"As viscous as motor oil swirled in a swamp, redolent of burnt bell peppers nested in by incontinent mice and a finish reminiscent of the dregs of a stale can of Coca-Cola that someone has been using as an ashtray. Not a bad drink, though."--Excerpt from "The Moose Turd Wine Tasting" by T. A. Nonymous

Pralines Recipe

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This recipe for Pralines, by , is from Godwin Family Reunion Cookbook 2007, one of the cookbooks created at FamilyCookbookProject.com. We help families or individuals create heirloom cookbook treasures.

Contributor:  
Contributor:  
Fran Hudgins
Added: Wednesday, January 17, 2007

Category:
Category:

Ingredients:  
Ingredients:  
1 1/2 cup sugar
3/4 cup light brown sugar, packed
1/2 cup milk
6 tbsp. butter
1 1/2 cup pecans, (roasted optional)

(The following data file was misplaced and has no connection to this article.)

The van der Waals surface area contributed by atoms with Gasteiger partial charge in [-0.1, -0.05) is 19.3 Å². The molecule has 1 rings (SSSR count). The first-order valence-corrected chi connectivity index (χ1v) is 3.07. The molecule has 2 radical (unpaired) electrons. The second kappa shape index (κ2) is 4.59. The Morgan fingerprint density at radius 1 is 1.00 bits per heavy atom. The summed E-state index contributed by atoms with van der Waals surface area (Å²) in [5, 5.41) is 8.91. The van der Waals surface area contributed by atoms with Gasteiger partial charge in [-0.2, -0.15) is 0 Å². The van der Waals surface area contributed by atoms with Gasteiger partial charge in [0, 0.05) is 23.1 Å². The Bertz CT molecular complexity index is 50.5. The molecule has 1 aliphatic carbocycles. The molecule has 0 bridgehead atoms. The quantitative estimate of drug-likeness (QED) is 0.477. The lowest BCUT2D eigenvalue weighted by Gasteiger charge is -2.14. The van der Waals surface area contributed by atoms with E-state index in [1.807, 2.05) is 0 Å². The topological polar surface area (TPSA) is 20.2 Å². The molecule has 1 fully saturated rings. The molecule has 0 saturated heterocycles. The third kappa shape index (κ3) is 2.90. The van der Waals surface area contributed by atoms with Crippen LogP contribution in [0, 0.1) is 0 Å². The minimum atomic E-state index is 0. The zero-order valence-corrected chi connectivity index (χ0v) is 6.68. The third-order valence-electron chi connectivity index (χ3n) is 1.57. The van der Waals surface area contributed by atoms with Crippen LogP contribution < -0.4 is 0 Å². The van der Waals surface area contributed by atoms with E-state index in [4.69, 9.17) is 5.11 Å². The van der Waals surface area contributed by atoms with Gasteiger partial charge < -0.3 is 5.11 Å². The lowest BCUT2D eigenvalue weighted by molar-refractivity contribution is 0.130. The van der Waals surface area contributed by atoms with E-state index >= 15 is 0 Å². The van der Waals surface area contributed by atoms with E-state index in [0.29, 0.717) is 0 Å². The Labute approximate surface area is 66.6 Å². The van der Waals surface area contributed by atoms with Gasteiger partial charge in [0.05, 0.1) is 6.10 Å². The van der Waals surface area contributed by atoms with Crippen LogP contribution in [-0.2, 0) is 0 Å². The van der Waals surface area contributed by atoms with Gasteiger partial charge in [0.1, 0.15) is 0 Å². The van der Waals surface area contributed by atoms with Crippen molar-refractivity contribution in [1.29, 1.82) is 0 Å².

1 Tsp. vanilla

Directions:
Directions:
Combine all ingredients and bring to a "softball stage. Which is when you place a spoonful into a glass of water and it sticks to the side (238-240 degrees), stirring constantly.
Remove from heat.
Stir until mixture thickens, becomes creamy and cloudy, and pecans stay suspended in mixture. Spoon out on buttered waxed paper, aluminum foil or parchment paper.
When using waxed paper, be sure to buffer with newspaper underneath, as hot wax will transfer to whatever is beneath.
Note: To roast pecans, bake them on a sheet pan at 275 degrees for 20 to 25 minutes, until slightly browned and fragrant.

Number Of Servings:
Number Of Servings:
1 to 50 pralines, depending on the size
Preparation Time:
Preparation Time:
Not long
Personal Notes:
Personal Notes:
Creole confections occupy a unique position in the US: the most popular of these is the praline. Pralines derive their name from Marshal Luplesis Praline (1598-1695) and his butler's recipe for almonds coated in sugar, used as a digestive aid. When Louisiana was settled by French colonists, native pecans were substituted for almonds.

 

 

 

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